The Late Roman Silver Treasure from Traprain Law

The Late Roman Silver Treasure from Traprain Law

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Excavated from Traprain Law, East Lothian, Scotland, in May 1919, was one of the most spectacular discoveries of Roman silver ever made in Europe - and the biggest hoard of `hacksilver': 23kg, battered, crushed and chopped up.
Blame for the destruction has hitherto been laid at the door of `barbarians' but this study changes that view.
An international team of scholars has reviewed the hoard's origins and manufacture, its use as elite tableware, its hacking and later reuse.
A century of new discoveries and ideas allow fresh conclusions, especially about the hacking. With wide-ranging parallels from across Europe, the authors argue that hacking was a deliberate Roman policy to create bullion at times of economic crisis, turning valued vessels into weights of silver to be used in frontier politics, to pay off groups from beyond the empire, or hire them as mercenaries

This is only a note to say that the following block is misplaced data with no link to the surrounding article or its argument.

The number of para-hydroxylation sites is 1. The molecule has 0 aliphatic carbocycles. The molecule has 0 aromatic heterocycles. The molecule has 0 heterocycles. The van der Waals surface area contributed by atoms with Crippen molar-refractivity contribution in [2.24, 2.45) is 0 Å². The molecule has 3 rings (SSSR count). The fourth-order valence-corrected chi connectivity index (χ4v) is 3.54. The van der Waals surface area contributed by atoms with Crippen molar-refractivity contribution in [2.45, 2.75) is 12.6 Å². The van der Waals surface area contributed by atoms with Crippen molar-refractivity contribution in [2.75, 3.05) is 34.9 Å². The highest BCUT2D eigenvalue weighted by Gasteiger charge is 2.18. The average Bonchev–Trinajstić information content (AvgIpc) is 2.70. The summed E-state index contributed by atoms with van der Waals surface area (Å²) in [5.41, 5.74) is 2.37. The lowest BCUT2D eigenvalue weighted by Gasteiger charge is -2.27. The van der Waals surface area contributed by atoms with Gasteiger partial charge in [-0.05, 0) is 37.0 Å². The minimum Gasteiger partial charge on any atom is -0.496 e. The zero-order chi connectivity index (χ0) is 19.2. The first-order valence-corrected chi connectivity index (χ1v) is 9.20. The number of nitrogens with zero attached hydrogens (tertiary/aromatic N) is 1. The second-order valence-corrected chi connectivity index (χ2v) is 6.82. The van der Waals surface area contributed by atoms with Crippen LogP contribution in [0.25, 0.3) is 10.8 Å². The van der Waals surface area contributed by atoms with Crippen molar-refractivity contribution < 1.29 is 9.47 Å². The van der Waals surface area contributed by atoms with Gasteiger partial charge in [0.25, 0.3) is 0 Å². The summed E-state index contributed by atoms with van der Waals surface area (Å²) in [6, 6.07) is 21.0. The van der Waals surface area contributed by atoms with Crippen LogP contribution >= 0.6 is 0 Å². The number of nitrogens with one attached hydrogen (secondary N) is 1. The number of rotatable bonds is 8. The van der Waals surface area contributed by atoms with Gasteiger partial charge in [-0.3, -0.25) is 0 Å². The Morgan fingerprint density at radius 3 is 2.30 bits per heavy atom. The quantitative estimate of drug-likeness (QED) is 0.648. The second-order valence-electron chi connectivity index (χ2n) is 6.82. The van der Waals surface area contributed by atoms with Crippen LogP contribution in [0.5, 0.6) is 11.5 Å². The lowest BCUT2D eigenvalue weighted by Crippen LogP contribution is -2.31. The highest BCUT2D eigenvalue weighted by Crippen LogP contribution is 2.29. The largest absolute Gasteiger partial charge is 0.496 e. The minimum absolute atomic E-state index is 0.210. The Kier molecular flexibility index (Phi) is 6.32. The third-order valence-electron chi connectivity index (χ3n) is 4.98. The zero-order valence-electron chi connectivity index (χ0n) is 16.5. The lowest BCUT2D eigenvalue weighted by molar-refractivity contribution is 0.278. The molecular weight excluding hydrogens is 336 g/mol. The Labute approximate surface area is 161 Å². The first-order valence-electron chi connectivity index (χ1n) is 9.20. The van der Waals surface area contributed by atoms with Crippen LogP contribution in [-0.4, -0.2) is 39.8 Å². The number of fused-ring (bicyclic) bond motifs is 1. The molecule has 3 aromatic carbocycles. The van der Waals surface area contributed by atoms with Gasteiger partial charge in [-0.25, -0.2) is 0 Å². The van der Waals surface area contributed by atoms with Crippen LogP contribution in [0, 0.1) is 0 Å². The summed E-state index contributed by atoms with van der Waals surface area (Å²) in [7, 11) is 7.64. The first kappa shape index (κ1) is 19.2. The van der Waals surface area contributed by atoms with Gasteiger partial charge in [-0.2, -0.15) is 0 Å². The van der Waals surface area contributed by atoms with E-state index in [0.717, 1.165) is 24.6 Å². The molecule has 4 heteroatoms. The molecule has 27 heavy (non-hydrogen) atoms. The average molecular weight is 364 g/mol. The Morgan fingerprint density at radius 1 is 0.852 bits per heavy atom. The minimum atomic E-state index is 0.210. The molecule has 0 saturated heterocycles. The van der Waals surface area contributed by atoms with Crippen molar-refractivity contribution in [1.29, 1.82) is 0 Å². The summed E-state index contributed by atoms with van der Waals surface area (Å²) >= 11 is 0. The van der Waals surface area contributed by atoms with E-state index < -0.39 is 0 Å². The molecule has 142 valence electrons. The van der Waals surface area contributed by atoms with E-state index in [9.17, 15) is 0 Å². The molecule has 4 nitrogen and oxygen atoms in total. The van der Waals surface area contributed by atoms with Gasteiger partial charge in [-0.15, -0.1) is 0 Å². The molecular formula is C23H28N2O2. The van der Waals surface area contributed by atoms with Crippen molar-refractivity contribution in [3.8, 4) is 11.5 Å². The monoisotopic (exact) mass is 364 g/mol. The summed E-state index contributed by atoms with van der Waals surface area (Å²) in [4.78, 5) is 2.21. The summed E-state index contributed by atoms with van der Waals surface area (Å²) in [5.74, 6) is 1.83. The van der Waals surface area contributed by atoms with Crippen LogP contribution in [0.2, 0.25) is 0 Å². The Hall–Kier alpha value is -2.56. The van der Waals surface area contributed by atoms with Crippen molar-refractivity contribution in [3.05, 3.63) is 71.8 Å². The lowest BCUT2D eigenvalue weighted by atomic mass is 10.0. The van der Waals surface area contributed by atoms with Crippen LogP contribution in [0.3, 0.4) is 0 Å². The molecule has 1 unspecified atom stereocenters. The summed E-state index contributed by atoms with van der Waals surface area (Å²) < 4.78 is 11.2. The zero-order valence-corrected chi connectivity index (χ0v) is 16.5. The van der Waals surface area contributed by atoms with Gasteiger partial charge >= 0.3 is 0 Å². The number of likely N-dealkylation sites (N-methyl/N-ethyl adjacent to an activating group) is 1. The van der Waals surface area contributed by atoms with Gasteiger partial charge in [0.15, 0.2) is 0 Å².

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Product details

  • Hardback | 780 pages
  • 215 x 275 x 46mm | 1,756g
  • Edinburgh, United Kingdom
  • English
  • 700 b/w and colour illustrations and photographs
  • 1910682233
  • 9781910682234
  • 2,145,182

About Fraser Hunter

Dr Fraser Hunter is Principal Curator of the Iron Age and Roman Collections, National Museums Scotland, and presenter of Scotland: Rome's Final Frontier on BBC2.
Dr Annemarie Kaufmann-Heinimann is a researcher at Basel University.
Dr Kenneth Painter was Deputy Keeper of the Greek and Roman department of the British Museum.
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